Here is the abstract as it is submitted for the EGS-AGU-EUG 2003, Nice meeting.

Are Oceanic Transform Azimuths Consistent with Geodetic Plate Motion Models

Corné Kreemer, A. John Haines (Camridge University), and William E. Holt (SUNY Stony Brook)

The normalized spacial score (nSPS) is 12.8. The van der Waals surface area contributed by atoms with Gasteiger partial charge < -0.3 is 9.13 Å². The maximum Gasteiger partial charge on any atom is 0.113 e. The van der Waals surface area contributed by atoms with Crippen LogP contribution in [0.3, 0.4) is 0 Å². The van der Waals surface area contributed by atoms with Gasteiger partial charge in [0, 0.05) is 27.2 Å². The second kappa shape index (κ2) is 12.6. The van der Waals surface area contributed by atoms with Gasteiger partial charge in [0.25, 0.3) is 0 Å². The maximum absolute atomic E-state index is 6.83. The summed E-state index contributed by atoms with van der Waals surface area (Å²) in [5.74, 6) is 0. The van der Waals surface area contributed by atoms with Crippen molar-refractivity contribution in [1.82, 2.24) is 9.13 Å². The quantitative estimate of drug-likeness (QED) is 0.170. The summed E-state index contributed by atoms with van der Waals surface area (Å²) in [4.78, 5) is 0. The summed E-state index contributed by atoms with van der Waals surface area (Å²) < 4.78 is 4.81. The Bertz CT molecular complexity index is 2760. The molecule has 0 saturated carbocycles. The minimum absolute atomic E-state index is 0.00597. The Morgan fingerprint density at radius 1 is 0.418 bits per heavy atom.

Oceanic transform faults are often thought to 'guide' plate motions. As such, transform azimuth data have been an important component in global kinematic models such as NUVEL-1A. With the advent of space-geodesy most global plate motion models are now solely determined using geodetic velocity measurements and are thus independent of oceanic ridge and transform data. For some plates significant differences between geodetic-derived motions and NUVEL-1A predictions are found. However, a systematic global analysis of possible discrepancies between observed and expected transform azimuths, or a joint inversion of transform faults and geodetic velocities, does not exist to date. Elsewhere, we have presented a global kinematic model that describes plate motions as well as the velocity gradient tensor field within plate boundary zones. The velocity gradient tensor field is estimated through a least-squares fit between model and observed velocity vectors, and model and observed strain rates. Observed velocity vectors consist of 3000 geodetic velocities measured on stable plates as well as within plate boundary zones. Observed strain rates are derived from Quaternary fault slip rate data in Asia Here, we first present a comparison between azimuth predictions from this global model and observed azimuth directions. This analysis should highlight problematic areas, such are known to exist, for instance, west of the Macquarie triple junction. Second, we present an alternative model to the global model by incorporating ocean transforms as an additional no-length-change direction constraint in the inversion of geodetic velocities. We evaluate the model change due to this additional constraint in terms of the misfit between model and observed velocities located on the plates as well as between the predicted and modelled transform azimuths. Of special attention is the impact of the geographic distribution of both geodetic velocities on the plate and transform faults around the plate. The questions that we hope to address are: Are present-day plate motions and transform azimuths mutually consistent ? Does the inclusion of a no-length-change constraint along ocean transforms improve our global kinematic model ? Are there local discrepancies for individual plates, and how can these be explained ?